# How to get True Positive, False Positive, True Negative and False Negative from confusion matrix in scikit learn

In machine learning, we often use classification models to predict the class labels of a set of samples.

The predicted labels may or may not match the true labels, depending on the accuracy of the model.

To measure the accuracy of a classification model, we use metrics such as precision, recall, and F-score.

To calculate these metrics, we need to know the number of True Positive (TP), True Negative (TN), False Positive (FP), and False Negative (FN) samples.

In this article, we will discuss how to obtain these values in scikit-learn, a popular Python library for machine learning.

What are True Positive, True Negative, False Positive, and False Negative?

Before we dive into the implementation details, let’s briefly define these terms:

- True Positive (TP): The number of samples that are correctly predicted as positive (belonging to the positive class).
- True Negative (TN): The number of samples that are correctly predicted as negative (not belonging to the positive class).
- False Positive (FP): The number of samples that are incorrectly predicted as positive (not belonging to the positive class but predicted as such).
- False Negative (FN): The number of samples that are incorrectly predicted as negative (belonging to the positive class but predicted as not belonging to it).

These values are often used to calculate other classification metrics such as precision, recall, and F-score, which provide a more comprehensive evaluation of the model’s performance.

Obtaining True Positive, True Negative, False Positive, and False Negative in Scikit-Learn

In scikit-learn, we can obtain these values using the confusion matrix function from the metrics module.

The confusion matrix is a table that summarizes the predictions of a classification model by comparing the predicted labels with the true labels. It has four cells, each representing the number of TP, TN, FP, and FN samples, respectively.

In scikit-learn, the confusion matrix is generated using the confusion_matrix function from the `sklearn.metrics`

module. The function takes two arguments: the true labels and the predicted labels. It returns a two-dimensional array with the following layout:

## Compute true positive, true negative, false positive and false negative from confusion matrix in Binary Classification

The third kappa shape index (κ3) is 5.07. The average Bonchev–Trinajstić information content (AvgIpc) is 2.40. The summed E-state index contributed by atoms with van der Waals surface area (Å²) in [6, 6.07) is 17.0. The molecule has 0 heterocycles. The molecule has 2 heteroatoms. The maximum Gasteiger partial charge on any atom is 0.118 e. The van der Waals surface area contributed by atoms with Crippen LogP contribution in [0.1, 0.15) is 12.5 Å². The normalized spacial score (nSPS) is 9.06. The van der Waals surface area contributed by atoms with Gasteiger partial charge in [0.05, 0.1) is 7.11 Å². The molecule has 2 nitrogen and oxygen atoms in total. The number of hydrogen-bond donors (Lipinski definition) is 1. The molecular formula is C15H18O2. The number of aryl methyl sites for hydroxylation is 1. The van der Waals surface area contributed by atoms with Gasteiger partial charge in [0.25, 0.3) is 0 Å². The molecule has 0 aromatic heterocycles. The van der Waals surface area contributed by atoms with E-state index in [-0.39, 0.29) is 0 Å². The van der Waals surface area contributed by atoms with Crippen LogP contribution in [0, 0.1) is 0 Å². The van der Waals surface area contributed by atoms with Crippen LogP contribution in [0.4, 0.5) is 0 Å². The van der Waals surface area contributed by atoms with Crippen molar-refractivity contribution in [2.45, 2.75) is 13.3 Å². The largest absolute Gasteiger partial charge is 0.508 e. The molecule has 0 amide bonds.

Here’s an example of how to obtain the confusion matrix for a binary classification problem in scikit-learn:

```
from sklearn.metrics import confusion_matrix
y_true = [1, 0, 1, 1, 0, 1]
y_pred = [1, 0, 0, 1, 1, 1]
tn, fp, fn, tp = confusion_matrix(y_true, y_pred).ravel()
print("True Negative:", tn)
print("False Positive:", fp)
print("False Negative:", fn)
print("True Positive:", tp)
```

In this example, `y_true`

represents the true labels of a binary classification problem, and `y_pred`

represents the predicted labels.

The `confusion_matrix`

function returns a matrix(2 X2) with the number of true negatives, false positives, false negatives, and true positives.

```
array([[1, 1],
[1, 3]])
```

The `ravel`

function is used to convert the matrix into a 1-dimensional array so that we can easily extract the values we’re interested in using indexing.

The output of this code will be:

```
True Negative: 1
False Positive: 1
False Negative: 1
True Positive: 3
```

This means that the model correctly predicted 1 negative sample (True Negative), incorrectly predicted 1 positive sample as negative (False Negative), incorrectly predicted 1 negative sample as positive (False Positive), and correctly predicted 3 positive samples (True Positive).

## Compute true positive, true negative, false positive and false negative from confusion matrix in multilabel classification

This is an example of multi-class classification, we have three classes in y_true and y_pred arrays i.e. animal, fruit and reptile(sorted alphabetically)

```
y_true = ["animal", "fruit", "animal",
"animal", "fruit", "reptile"]
y_pred = ["fruit", "fruit", "animal",
"animal", "fruit", "animal"]
```

```
confusion_matrix(y_true, y_pred, labels=["animal",
"fruit",
"reptile"])
```

**Out:**

The output of confusion_matrix returns a 3 X 3 matrix

```
array([[2, 1, 0],
[0, 2, 0],
[1, 0, 0]])
```

The output of the confusion matrix looks like this with the labels

animal | fruit | reptile | |
---|---|---|---|

animal | 2 | 1 | 0 |

fruit | 0 | 2 | 0 |

reptile | 1 | 0 | 0 |

In the multi-class classification problem, we won’t get TP, TN, FP, FN values directly as in the binary classification problem. We need to compute that for each class.

Now let’s compute the TP, TN, FP, FN for class animal :

TP = 2, cell (animal, animal)

FP = 1, sum of cell(fruit, animal) and cell(reptile, animal)

TN = 2, sum of cell(fruit, fruit), cell(fruit, reptile), cell(reptile, fruit) and cell(reptile, reptile)

FN = 1, sumof cell(fruit, reptile) and cell(animal, reptile)

**Confusion Matrix for Class Animal:**

TN(2) | FP(1) |
---|---|

FN(1) |
TP(2) |

Similarly we can compute it for other classes fruit and reptile

However, You could also compute the confusion matrix of each classes automatically using scikit learn sklearn.metrics.**multilabel_confusion_matrix** as shown here

```
multilabel_confusion_matrix(y_true, y_pred,)
```

**Out:**

```
array([[[2, 1],
[1, 2]],
[[3, 1],
[0, 2]],
[[5, 0],
[1, 0]]])
```

The first array is same as the animal confusion matrix we computed manually above, And the other two arrays are the confusion matrix for fruit and reptiles respectively